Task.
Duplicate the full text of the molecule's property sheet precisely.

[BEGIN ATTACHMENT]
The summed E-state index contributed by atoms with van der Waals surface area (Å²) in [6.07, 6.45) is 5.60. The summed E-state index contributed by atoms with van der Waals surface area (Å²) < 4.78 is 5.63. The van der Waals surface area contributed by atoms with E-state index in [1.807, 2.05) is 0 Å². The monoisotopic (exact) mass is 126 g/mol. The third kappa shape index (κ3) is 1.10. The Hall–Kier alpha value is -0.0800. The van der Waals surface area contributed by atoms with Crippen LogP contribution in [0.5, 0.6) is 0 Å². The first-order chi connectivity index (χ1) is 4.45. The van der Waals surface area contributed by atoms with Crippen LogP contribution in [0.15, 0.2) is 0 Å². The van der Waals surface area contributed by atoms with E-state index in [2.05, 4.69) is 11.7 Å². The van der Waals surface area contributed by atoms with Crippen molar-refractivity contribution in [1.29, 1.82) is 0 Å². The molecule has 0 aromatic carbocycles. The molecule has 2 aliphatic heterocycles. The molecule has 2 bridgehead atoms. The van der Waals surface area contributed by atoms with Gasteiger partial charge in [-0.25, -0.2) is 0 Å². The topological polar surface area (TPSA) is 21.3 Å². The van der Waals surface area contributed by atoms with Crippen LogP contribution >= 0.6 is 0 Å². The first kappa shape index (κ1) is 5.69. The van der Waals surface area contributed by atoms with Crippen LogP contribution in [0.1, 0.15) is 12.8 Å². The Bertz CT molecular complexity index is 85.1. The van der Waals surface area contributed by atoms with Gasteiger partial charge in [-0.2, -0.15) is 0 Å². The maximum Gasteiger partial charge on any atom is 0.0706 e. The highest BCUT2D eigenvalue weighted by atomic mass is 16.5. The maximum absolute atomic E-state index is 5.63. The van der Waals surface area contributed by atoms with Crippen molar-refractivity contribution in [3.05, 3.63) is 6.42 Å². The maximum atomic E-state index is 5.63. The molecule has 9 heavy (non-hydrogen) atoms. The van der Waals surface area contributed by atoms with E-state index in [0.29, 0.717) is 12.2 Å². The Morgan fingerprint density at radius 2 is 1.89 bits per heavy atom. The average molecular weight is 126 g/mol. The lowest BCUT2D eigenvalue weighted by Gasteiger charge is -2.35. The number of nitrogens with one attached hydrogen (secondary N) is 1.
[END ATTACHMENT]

The summed E-state index contributed by atoms with van der Waals surface area (Å²) in [6.07, 6.45) is 5.60. The summed E-state index contributed by atoms with van der Waals surface area (Å²) < 4.78 is 5.63. The van der Waals surface area contributed by atoms with E-state index in [1.807, 2.05) is 0 Å². The monoisotopic (exact) mass is 126 g/mol. The third kappa shape index (κ3) is 1.10. The Hall–Kier alpha value is -0.0800. The van der Waals surface area contributed by atoms with Crippen LogP contribution in [0.5, 0.6) is 0 Å². The first-order chi connectivity index (χ1) is 4.45. The van der Waals surface area contributed by atoms with Crippen LogP contribution in [0.15, 0.2) is 0 Å². The van der Waals surface area contributed by atoms with E-state index in [2.05, 4.69) is 11.7 Å². The van der Waals surface area contributed by atoms with Crippen molar-refractivity contribution in [1.29, 1.82) is 0 Å². The molecule has 0 aromatic carbocycles. The molecule has 2 aliphatic heterocycles. The molecule has 2 bridgehead atoms. The van der Waals surface area contributed by atoms with Gasteiger partial charge in [-0.25, -0.2) is 0 Å². The topological polar surface area (TPSA) is 21.3 Å². The van der Waals surface area contributed by atoms with Crippen LogP contribution >= 0.6 is 0 Å². The first kappa shape index (κ1) is 5.69. The van der Waals surface area contributed by atoms with Crippen LogP contribution in [0.1, 0.15) is 12.8 Å². The Bertz CT molecular complexity index is 85.1. The van der Waals surface area contributed by atoms with Gasteiger partial charge in [-0.2, -0.15) is 0 Å². The maximum Gasteiger partial charge on any atom is 0.0706 e. The highest BCUT2D eigenvalue weighted by atomic mass is 16.5. The maximum absolute atomic E-state index is 5.63. The van der Waals surface area contributed by atoms with Crippen molar-refractivity contribution in [3.05, 3.63) is 6.42 Å². The maximum atomic E-state index is 5.63. The molecule has 9 heavy (non-hydrogen) atoms. The van der Waals surface area contributed by atoms with E-state index in [0.29, 0.717) is 12.2 Å². The Morgan fingerprint density at radius 2 is 1.89 bits per heavy atom. The average molecular weight is 126 g/mol. The lowest BCUT2D eigenvalue weighted by Gasteiger charge is -2.35. The number of nitrogens with one attached hydrogen (secondary N) is 1.